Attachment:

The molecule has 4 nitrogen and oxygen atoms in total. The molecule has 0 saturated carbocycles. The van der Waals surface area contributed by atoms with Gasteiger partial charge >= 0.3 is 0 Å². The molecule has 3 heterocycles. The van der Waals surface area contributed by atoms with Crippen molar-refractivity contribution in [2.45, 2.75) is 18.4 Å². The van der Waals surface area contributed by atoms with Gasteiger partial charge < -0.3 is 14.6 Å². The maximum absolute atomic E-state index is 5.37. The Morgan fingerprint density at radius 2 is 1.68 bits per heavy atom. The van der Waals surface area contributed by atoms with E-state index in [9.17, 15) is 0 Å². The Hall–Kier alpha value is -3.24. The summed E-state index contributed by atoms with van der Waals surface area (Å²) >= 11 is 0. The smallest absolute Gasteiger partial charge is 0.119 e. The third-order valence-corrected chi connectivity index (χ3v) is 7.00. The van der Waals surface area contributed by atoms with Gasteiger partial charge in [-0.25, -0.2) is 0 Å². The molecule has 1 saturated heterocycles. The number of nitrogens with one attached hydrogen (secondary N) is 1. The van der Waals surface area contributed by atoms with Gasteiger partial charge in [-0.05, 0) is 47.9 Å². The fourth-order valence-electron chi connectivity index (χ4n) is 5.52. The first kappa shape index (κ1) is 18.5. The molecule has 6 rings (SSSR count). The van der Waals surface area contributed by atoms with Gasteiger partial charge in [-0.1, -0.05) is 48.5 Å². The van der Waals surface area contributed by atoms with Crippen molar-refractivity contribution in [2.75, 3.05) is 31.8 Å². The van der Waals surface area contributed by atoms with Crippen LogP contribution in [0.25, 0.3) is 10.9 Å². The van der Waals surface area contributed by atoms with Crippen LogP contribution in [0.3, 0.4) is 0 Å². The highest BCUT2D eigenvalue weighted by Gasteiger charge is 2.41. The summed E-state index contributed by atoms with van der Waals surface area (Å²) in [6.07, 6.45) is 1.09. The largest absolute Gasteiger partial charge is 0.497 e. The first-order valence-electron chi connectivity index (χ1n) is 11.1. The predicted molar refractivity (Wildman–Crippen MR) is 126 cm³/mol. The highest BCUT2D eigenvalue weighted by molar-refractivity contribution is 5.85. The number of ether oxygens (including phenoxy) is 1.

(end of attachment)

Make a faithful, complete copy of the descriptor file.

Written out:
The molecule has 4 nitrogen and oxygen atoms in total. The molecule has 0 saturated carbocycles. The van der Waals surface area contributed by atoms with Gasteiger partial charge >= 0.3 is 0 Å². The molecule has 3 heterocycles. The van der Waals surface area contributed by atoms with Crippen molar-refractivity contribution in [2.45, 2.75) is 18.4 Å². The van der Waals surface area contributed by atoms with Gasteiger partial charge < -0.3 is 14.6 Å². The maximum absolute atomic E-state index is 5.37. The Morgan fingerprint density at radius 2 is 1.68 bits per heavy atom. The van der Waals surface area contributed by atoms with E-state index in [9.17, 15) is 0 Å². The Hall–Kier alpha value is -3.24. The summed E-state index contributed by atoms with van der Waals surface area (Å²) >= 11 is 0. The smallest absolute Gasteiger partial charge is 0.119 e. The third-order valence-corrected chi connectivity index (χ3v) is 7.00. The van der Waals surface area contributed by atoms with Gasteiger partial charge in [-0.25, -0.2) is 0 Å². The molecule has 1 saturated heterocycles. The number of nitrogens with one attached hydrogen (secondary N) is 1. The van der Waals surface area contributed by atoms with Gasteiger partial charge in [-0.05, 0) is 47.9 Å². The fourth-order valence-electron chi connectivity index (χ4n) is 5.52. The first kappa shape index (κ1) is 18.5. The molecule has 6 rings (SSSR count). The van der Waals surface area contributed by atoms with Gasteiger partial charge in [-0.1, -0.05) is 48.5 Å². The van der Waals surface area contributed by atoms with Crippen molar-refractivity contribution in [2.75, 3.05) is 31.8 Å². The van der Waals surface area contributed by atoms with Crippen LogP contribution in [0.25, 0.3) is 10.9 Å². The van der Waals surface area contributed by atoms with Crippen LogP contribution in [0.3, 0.4) is 0 Å². The highest BCUT2D eigenvalue weighted by Gasteiger charge is 2.41. The summed E-state index contributed by atoms with van der Waals surface area (Å²) in [6.07, 6.45) is 1.09. The largest absolute Gasteiger partial charge is 0.497 e. The first-order valence-electron chi connectivity index (χ1n) is 11.1. The predicted molar refractivity (Wildman–Crippen MR) is 126 cm³/mol. The highest BCUT2D eigenvalue weighted by molar-refractivity contribution is 5.85. The number of ether oxygens (including phenoxy) is 1.